Swimming Safety for Kids and Teens
But the good news is drowning is preventable. Whether kids and teens are swimming at the pool, beach, river or lake, our Children’s Healthcare of Atlanta experts have plenty of water safety tips for kids and families.
Our top kids’ and teens’ swimming safety tips
Drowning is quick and silent—it can happen in just 30 seconds, without a single splash. That’s why practicing water safety when kids and teens are swimming is so important.
Here are our top water safety tips for kids and teens, straight from Children’s Healthcare of Atlanta Emergency Department physicians:
- Practice proper supervision. Keep beginner swimmers within arm’s reach to practice touch supervision. Be a water watcher for strong swimmers by keeping them within eye’s reach.
- Be honest about swim skills. There’s no shame in not knowing how to swim. But the good news is it’s never too late to learn. (Take it from NFL running back, Ito Smith!) If your child isn’t a strong swimmer, give them the courage and confidence to be open about their skills with their peers and other adults so they can be properly monitored.
- Sign up for swim lessons. Our experts recommend that children be able to swim confidently by the time they are in school. Check out our tips for finding swim lessons for kids.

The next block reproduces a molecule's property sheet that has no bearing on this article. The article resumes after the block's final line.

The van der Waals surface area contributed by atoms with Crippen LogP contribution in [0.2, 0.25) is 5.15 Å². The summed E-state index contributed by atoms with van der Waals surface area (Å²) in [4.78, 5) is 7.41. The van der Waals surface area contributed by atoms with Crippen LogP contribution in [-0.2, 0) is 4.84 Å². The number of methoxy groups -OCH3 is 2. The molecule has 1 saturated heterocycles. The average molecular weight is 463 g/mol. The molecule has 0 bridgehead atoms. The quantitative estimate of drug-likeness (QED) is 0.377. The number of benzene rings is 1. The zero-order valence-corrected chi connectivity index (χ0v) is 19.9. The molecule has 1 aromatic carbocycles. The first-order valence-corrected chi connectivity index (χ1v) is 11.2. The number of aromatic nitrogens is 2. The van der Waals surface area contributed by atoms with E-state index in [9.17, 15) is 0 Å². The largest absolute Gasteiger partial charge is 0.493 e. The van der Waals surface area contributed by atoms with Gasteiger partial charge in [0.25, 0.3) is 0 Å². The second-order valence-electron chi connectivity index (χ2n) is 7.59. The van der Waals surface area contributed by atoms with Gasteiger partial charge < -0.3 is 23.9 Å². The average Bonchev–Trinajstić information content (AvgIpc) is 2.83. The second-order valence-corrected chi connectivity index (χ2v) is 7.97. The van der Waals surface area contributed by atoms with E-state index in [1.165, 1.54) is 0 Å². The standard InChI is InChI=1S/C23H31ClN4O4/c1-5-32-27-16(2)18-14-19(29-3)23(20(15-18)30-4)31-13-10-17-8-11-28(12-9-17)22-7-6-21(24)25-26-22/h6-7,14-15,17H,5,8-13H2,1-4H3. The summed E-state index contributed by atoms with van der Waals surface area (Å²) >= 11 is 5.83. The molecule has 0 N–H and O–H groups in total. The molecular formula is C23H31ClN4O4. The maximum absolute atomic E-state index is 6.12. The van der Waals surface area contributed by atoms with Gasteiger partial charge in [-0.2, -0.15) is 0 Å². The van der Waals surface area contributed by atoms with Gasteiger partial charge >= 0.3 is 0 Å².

- Don’t make older kids responsible for younger kids around water. Even if they’re a strong swimmer, little ones should be supervised by an adult.
- Teach kids to swim in groups. Especially if you or another adult won’t be supervising, talk about a buddy system. No one should ever swim alone.
- Talk about risk-taking behavior. Older kids and teens are more likely to drown because they’re taking risks in or around water. Risky behaviors include jumping and diving, swimming or boating at night, and swimming while under the influence of alcohol or drugs. Peer pressure plays a part. Talk to your child about how certain behaviors can be life threatening. And empower them to make the right decisions under pressure.
- Get your teen trained in CPR—they could save a life.
Pool safety tips for kids and teens
If your child or teen is swimming in a pool, or even around the water, you’re always their best protection against drowning. Always keep an eye on your child while they’re swimming, even if they’re a strong swimmer.
Here are our experts’ other pool safety tips for kids and teens:
- Limit distractions while you’re supervising. If your child is a strong swimmer and doesn’t need touch supervision, you should still keep a constant eye on them while they’re in or around the water. Phones, books, conversations and other distractions all keep you from keeping a close eye on the water. Remember, drowning can happen in as little as 30 seconds.
- If you’re away from home, choose a pool with a lifeguard present. Lifeguards aren’t a replacement for close supervision, but they offer an extra set of eyes for safety.
- Make sure your child checks the water’s depth. Especially before jumping into a pool, talk to them about ensuring the water is deep enough to prevent injury.
- Teach kids and teens to always enter water feet first. It’s important that they practice diving safety. Diving head first can cause severe injury or death.